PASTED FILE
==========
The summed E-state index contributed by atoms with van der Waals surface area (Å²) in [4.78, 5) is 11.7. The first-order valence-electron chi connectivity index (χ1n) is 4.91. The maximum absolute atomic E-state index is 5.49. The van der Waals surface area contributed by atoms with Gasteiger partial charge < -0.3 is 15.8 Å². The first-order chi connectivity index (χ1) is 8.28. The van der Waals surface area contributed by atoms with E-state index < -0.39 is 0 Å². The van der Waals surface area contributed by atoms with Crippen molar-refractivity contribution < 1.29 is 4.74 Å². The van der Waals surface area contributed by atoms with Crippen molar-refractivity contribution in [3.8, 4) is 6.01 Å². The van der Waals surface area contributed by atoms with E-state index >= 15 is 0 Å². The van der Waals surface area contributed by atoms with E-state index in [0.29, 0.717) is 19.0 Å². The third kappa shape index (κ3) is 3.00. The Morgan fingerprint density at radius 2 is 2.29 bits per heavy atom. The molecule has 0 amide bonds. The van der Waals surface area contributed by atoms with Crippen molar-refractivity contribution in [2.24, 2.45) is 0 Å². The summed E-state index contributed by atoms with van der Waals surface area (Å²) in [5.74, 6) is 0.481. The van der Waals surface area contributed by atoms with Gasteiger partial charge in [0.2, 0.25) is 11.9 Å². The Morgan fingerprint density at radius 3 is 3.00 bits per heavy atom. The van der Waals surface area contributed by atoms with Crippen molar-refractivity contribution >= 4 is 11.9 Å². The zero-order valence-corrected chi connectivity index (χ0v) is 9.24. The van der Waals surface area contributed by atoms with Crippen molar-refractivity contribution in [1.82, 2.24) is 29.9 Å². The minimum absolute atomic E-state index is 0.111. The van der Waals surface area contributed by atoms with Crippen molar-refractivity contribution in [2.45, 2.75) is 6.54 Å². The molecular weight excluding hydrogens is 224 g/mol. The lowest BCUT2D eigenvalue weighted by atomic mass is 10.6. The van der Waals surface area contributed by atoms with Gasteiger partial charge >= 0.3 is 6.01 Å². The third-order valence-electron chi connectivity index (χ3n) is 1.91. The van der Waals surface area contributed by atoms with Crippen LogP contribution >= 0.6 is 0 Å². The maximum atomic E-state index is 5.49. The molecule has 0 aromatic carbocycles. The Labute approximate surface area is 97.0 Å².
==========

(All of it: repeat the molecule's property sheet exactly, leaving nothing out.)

The summed E-state index contributed by atoms with van der Waals surface area (Å²) in [4.78, 5) is 11.7. The first-order valence-electron chi connectivity index (χ1n) is 4.91. The maximum absolute atomic E-state index is 5.49. The van der Waals surface area contributed by atoms with Gasteiger partial charge < -0.3 is 15.8 Å². The first-order chi connectivity index (χ1) is 8.28. The van der Waals surface area contributed by atoms with E-state index < -0.39 is 0 Å². The van der Waals surface area contributed by atoms with Crippen molar-refractivity contribution < 1.29 is 4.74 Å². The van der Waals surface area contributed by atoms with Crippen molar-refractivity contribution in [3.8, 4) is 6.01 Å². The van der Waals surface area contributed by atoms with E-state index >= 15 is 0 Å². The van der Waals surface area contributed by atoms with E-state index in [0.29, 0.717) is 19.0 Å². The third kappa shape index (κ3) is 3.00. The Morgan fingerprint density at radius 2 is 2.29 bits per heavy atom. The molecule has 0 amide bonds. The van der Waals surface area contributed by atoms with Crippen molar-refractivity contribution in [2.24, 2.45) is 0 Å². The summed E-state index contributed by atoms with van der Waals surface area (Å²) in [5.74, 6) is 0.481. The van der Waals surface area contributed by atoms with Gasteiger partial charge in [0.2, 0.25) is 11.9 Å². The Morgan fingerprint density at radius 3 is 3.00 bits per heavy atom. The van der Waals surface area contributed by atoms with Crippen molar-refractivity contribution >= 4 is 11.9 Å². The zero-order valence-corrected chi connectivity index (χ0v) is 9.24. The van der Waals surface area contributed by atoms with Crippen molar-refractivity contribution in [1.82, 2.24) is 29.9 Å². The minimum absolute atomic E-state index is 0.111. The van der Waals surface area contributed by atoms with Crippen molar-refractivity contribution in [2.45, 2.75) is 6.54 Å². The molecular weight excluding hydrogens is 224 g/mol. The lowest BCUT2D eigenvalue weighted by atomic mass is 10.6. The van der Waals surface area contributed by atoms with Gasteiger partial charge >= 0.3 is 6.01 Å². The third-order valence-electron chi connectivity index (χ3n) is 1.91. The van der Waals surface area contributed by atoms with Crippen LogP contribution >= 0.6 is 0 Å². The maximum atomic E-state index is 5.49. The molecule has 0 aromatic carbocycles. The Labute approximate surface area is 97.0 Å².